What if rest was trust, both that in the quiet, when the things we are most afraid to think about could come rushing in, that we might be able to deal with them, and that they might even lose their hold on us? What if rest was surrender, like bedtime prayers that allow us to hand our worries, grief, and concerns over to God so we can be restored?
What if rest was holy space to be, not even to ask questions, but to let those questions bubble up? To learn something new, not to develop new skills but to step into new ideas?
What if, and this is me preaching to myself, what if rest was allowing yourself to hope that things can change? That things do not have to remain the way that they always have and that unhealthy patterns can be unlearned so that new life can be found. Just as rest can be counter-cultural, so can hope be counter-cultural. True hope is not naive but takes seriously the pain and suffering and injustice we see around us and believes in the possibility of movement and change.
What if rest was a crucial part of the good news of the gospel, that, even in the midst of working three jobs to pay the bills and worrying about housing and healthcare and gun violence and providing for your family you were able to be secure both in your belovedness and that you and the world were created for something better, something different.
What if rest, as the Nap Bishop says, reclaims our bodies as belonging to ourselves, and, I would add, as created and loved by God, instead of as tools for production?
In the book Beloved by Toni Morrison, in what is probably the most famous scene, Baby Suggs, holy, leads those gathered in a clearing through a cathartic experience of laughing and crying and dancing, and then afterwards gives a sermon. In my favorite part, it says, “She did not tell them to clean up their lives or to go and sin no more. She did not tell them they were the blessed of the earth, its inheriting meek or its glorybound pure. She told them that the only grace they could have was the grace they could imagine. That if they could not see it, they would not have it.” I think that imagining grace is another way to talk about hope, the restorative process of allowing ourselves to hope. And then Baby Suggs calls them to love their flesh, their bodies, and to love others with their bodies, and to nourish and treat tenderly their bodies, and to treasure their hearts as a gift. She knows, and they know, that their bodies have been used up by those who would enslave them, and that refusing to submit to that is a powerful act of resistance. She embodies for them love and belovedness. She asks them to rest in the grace and hope of their own holy imaginations.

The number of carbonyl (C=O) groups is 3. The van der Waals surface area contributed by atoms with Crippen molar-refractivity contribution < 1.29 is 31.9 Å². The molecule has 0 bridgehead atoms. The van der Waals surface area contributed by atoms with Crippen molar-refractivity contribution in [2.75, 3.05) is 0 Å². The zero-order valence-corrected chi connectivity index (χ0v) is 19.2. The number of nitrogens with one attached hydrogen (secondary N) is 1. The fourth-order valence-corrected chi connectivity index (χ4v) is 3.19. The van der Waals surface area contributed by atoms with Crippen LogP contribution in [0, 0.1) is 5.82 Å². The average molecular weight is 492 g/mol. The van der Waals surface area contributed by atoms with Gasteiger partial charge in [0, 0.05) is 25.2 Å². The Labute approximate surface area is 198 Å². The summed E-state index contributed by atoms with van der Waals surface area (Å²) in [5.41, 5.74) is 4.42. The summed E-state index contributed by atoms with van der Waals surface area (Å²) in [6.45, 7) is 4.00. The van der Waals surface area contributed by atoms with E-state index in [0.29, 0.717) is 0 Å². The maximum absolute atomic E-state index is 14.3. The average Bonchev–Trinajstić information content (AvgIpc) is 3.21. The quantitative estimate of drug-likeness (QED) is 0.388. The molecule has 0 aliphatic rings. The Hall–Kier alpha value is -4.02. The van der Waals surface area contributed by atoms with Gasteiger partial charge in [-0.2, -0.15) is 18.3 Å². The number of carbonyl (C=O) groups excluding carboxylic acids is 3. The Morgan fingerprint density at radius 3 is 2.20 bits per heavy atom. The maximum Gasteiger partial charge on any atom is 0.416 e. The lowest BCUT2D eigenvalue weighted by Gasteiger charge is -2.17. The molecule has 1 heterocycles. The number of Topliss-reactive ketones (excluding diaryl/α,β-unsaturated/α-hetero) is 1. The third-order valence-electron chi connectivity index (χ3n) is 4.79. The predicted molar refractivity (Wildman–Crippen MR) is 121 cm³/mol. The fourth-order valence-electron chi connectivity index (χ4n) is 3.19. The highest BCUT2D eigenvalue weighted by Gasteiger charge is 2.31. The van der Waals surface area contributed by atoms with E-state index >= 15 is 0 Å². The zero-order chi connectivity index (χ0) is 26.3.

Over our sanctuary door that faces UNCG, there is a sign that says, “Come unto me, all ye that labor and are heavy laden, and I will give you rest,” which is something Jesus says in Matthew 11. When Jesus tells us that he wants to give us rest, that the work of God is easy and the burden is light, he is saying the same thing as Baby Suggs in Beloved. He is saying that the world will use you up but that God has a different kind of work for us, one centered in relationship and not in production. Jesus is calling us to the kind of life we don’t have to recover from. Whether we call it Sabbath or not, what if we saw our rest as counter-formation, a way to reorient ourselves, not to the demands of America or of the economy but to the world that Jesus tells us is the one that he came to proclaim to us.